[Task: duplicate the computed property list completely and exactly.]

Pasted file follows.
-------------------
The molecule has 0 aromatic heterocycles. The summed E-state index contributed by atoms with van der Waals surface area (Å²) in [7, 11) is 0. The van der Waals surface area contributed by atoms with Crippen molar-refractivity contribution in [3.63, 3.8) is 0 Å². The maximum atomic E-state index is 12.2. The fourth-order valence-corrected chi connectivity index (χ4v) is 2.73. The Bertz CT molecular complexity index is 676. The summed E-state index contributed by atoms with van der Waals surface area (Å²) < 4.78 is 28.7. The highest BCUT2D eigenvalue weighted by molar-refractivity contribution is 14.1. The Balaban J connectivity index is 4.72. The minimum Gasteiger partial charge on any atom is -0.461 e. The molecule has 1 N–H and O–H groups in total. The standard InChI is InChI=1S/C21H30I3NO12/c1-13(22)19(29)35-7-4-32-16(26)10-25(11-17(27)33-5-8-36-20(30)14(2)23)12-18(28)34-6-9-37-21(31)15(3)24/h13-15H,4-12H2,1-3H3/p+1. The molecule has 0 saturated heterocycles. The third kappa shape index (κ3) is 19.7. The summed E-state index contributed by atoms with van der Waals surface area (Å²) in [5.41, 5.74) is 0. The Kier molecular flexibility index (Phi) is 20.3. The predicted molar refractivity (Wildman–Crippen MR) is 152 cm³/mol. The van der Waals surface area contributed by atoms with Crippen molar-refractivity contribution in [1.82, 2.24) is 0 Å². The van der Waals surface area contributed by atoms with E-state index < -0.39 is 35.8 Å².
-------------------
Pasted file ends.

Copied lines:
The molecule has 0 aromatic heterocycles. The summed E-state index contributed by atoms with van der Waals surface area (Å²) in [7, 11) is 0. The van der Waals surface area contributed by atoms with Crippen molar-refractivity contribution in [3.63, 3.8) is 0 Å². The maximum atomic E-state index is 12.2. The fourth-order valence-corrected chi connectivity index (χ4v) is 2.73. The Bertz CT molecular complexity index is 676. The summed E-state index contributed by atoms with van der Waals surface area (Å²) < 4.78 is 28.7. The highest BCUT2D eigenvalue weighted by molar-refractivity contribution is 14.1. The Balaban J connectivity index is 4.72. The minimum Gasteiger partial charge on any atom is -0.461 e. The molecule has 1 N–H and O–H groups in total. The standard InChI is InChI=1S/C21H30I3NO12/c1-13(22)19(29)35-7-4-32-16(26)10-25(11-17(27)33-5-8-36-20(30)14(2)23)12-18(28)34-6-9-37-21(31)15(3)24/h13-15H,4-12H2,1-3H3/p+1. The molecule has 0 saturated heterocycles. The third kappa shape index (κ3) is 19.7. The summed E-state index contributed by atoms with van der Waals surface area (Å²) in [5.41, 5.74) is 0. The Kier molecular flexibility index (Phi) is 20.3. The predicted molar refractivity (Wildman–Crippen MR) is 152 cm³/mol. The van der Waals surface area contributed by atoms with Crippen molar-refractivity contribution in [1.82, 2.24) is 0 Å². The van der Waals surface area contributed by atoms with E-state index < -0.39 is 35.8 Å².